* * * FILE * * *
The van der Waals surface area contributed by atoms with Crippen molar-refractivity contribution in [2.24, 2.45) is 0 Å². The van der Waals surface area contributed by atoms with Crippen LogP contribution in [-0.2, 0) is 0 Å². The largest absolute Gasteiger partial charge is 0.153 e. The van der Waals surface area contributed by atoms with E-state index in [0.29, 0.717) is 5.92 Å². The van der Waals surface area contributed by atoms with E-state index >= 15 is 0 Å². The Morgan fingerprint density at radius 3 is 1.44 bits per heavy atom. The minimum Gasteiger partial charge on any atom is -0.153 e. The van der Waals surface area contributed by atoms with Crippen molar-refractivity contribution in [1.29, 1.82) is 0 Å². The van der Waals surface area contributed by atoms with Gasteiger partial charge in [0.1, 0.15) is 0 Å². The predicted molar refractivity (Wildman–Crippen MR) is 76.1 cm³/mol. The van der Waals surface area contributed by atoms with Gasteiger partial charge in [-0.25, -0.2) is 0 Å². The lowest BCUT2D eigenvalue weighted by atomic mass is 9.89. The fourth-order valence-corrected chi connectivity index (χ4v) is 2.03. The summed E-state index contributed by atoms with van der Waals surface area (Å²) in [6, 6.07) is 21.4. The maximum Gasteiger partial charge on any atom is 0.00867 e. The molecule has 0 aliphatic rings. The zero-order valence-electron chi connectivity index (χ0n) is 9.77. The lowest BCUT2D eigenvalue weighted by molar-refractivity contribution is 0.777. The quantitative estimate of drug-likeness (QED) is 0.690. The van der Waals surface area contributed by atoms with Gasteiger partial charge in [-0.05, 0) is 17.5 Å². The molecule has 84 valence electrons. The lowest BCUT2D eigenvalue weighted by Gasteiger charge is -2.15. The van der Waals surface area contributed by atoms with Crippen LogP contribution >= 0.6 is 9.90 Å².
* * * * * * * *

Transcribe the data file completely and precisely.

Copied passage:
The van der Waals surface area contributed by atoms with Crippen molar-refractivity contribution in [2.24, 2.45) is 0 Å². The van der Waals surface area contributed by atoms with Crippen LogP contribution in [-0.2, 0) is 0 Å². The largest absolute Gasteiger partial charge is 0.153 e. The van der Waals surface area contributed by atoms with E-state index in [0.29, 0.717) is 5.92 Å². The van der Waals surface area contributed by atoms with E-state index >= 15 is 0 Å². The Morgan fingerprint density at radius 3 is 1.44 bits per heavy atom. The minimum Gasteiger partial charge on any atom is -0.153 e. The van der Waals surface area contributed by atoms with Crippen molar-refractivity contribution in [1.29, 1.82) is 0 Å². The van der Waals surface area contributed by atoms with Gasteiger partial charge in [0.1, 0.15) is 0 Å². The predicted molar refractivity (Wildman–Crippen MR) is 76.1 cm³/mol. The van der Waals surface area contributed by atoms with Gasteiger partial charge in [-0.25, -0.2) is 0 Å². The lowest BCUT2D eigenvalue weighted by atomic mass is 9.89. The fourth-order valence-corrected chi connectivity index (χ4v) is 2.03. The summed E-state index contributed by atoms with van der Waals surface area (Å²) in [6, 6.07) is 21.4. The maximum Gasteiger partial charge on any atom is 0.00867 e. The molecule has 0 aliphatic rings. The zero-order valence-electron chi connectivity index (χ0n) is 9.77. The lowest BCUT2D eigenvalue weighted by molar-refractivity contribution is 0.777. The quantitative estimate of drug-likeness (QED) is 0.690. The van der Waals surface area contributed by atoms with Gasteiger partial charge in [-0.05, 0) is 17.5 Å². The molecule has 84 valence electrons. The lowest BCUT2D eigenvalue weighted by Gasteiger charge is -2.15. The van der Waals surface area contributed by atoms with Crippen LogP contribution >= 0.6 is 9.90 Å².